Life, etc

All aboard the Joburg tourist bus

By Greg Nicolson 11 March 2013

There’s a big red bus running through Johannesburg, offering tourists a chance to view the city - once a no-go area - from the safety of their double-decker. GREG NICOLSON went along for the ride and, to his surprise, enjoyed it.

“Joburg is two sides of a coin,” I confidently told my sister back in Melbourne when I arrived here over four years ago. “You’re either hustling for a buck or trying to show what you’ve got.” When she visited I took her to the same museums I was shuttled to – Hector Pieterson Memorial and the Apartheid Museum. She couldn’t walk in town, I told her, as I dragged her into my day-to-day rather than show her what the city’s about. Naturally, she had a better time in Cape Town.

Waiting for the new double-decker City Tour bus Tuesday morning, my misgivings about the city’s tourist menu were ready to be erased. After a taxi to town and hike across the bridge, a guard at Park Station’s Gautrain stop directed me to Alfred, the bus company’s marshal. “We launched on 15 January,” said Alfred, who was dressed in a red vest and hails from Mthatha, Eastern Cape. The red buses pass every 40 minutes. Schoolgirls pressed their cell phones against the windows of their parked bus to photograph me while I waited, flipping the tables on the tourist.

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Photo: The City Sightseeing Johannesburg tour opened on 15 January this year. After going through the south of Joburg it returns through Newtown, then over the Nelson Mandela Bridge.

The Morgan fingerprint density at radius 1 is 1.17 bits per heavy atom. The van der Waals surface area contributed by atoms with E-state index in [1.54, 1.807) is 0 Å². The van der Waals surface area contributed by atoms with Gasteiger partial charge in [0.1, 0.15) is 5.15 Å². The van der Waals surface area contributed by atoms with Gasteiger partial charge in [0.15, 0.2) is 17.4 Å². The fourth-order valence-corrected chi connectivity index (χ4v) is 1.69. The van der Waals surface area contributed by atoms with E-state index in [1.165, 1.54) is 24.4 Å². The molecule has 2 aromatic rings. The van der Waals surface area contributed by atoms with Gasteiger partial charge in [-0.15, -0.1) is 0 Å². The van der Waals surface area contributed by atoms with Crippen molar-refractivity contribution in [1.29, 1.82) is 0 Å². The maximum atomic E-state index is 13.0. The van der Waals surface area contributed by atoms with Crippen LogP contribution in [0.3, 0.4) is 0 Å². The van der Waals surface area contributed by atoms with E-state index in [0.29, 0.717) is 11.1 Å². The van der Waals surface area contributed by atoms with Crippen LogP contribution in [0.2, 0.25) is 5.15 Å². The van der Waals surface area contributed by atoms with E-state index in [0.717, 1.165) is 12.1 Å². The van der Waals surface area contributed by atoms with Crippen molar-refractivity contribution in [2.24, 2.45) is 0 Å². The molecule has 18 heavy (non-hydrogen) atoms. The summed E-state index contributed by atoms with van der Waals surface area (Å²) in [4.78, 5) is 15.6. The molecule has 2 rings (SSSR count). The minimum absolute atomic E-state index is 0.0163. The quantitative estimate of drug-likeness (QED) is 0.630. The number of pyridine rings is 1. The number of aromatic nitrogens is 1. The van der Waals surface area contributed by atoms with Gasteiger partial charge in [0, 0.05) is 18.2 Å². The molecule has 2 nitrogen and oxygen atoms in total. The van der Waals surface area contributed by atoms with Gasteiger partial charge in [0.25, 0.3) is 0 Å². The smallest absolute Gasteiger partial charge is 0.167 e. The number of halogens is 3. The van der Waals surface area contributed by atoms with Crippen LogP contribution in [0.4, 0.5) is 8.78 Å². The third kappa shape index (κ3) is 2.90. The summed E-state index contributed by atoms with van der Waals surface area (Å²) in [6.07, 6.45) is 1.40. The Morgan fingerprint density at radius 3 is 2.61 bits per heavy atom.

City Sightseeing opened its tour operations in Joburg 11 years after launching in Cape Town, where it has two tourist routes. It operates in six continents and almost 100 locations, and for six weeks the red double-deckers with open-air tops have been cruising through Jozi.

“The City Sightseeing tour promises to open up a whole new side of Johannesburg, and in doing so, will grow tourism spend whilst providing employment for local city residents… turning passengers into passionate ambassadors for the golden metropolis,” said Claus Tworeck, CEO of City Sightseeing South Africa, when the new route launched.  “The tour will change people’s perceptions of the city of Johannesburg and offer both local and foreign visitors a unique way of exploring this fascinating city.”

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Photo: The red bus is conspicuous as it travels through the Johannesburg CBD, with some people stopping and staring at the open-roofed double-decker.

The bus winds through town, then heads south, making 12 stops at Joburg tourist sites. I pay my R150 for a day pass (you can hop on and off as you choose) and get a pair of earphones to plug in to listen to the guided tour in any of the 10 available languages (most are foreign).

Male and female narrators kindly tell me about the history of Home Affairs on Harrison Street. Down Bree Street they say ,“We can see people having a meal, living their everyday lives.” On Eloff, the GPS-timed commentary mentions the different names that all mean ‘Johannesburg’.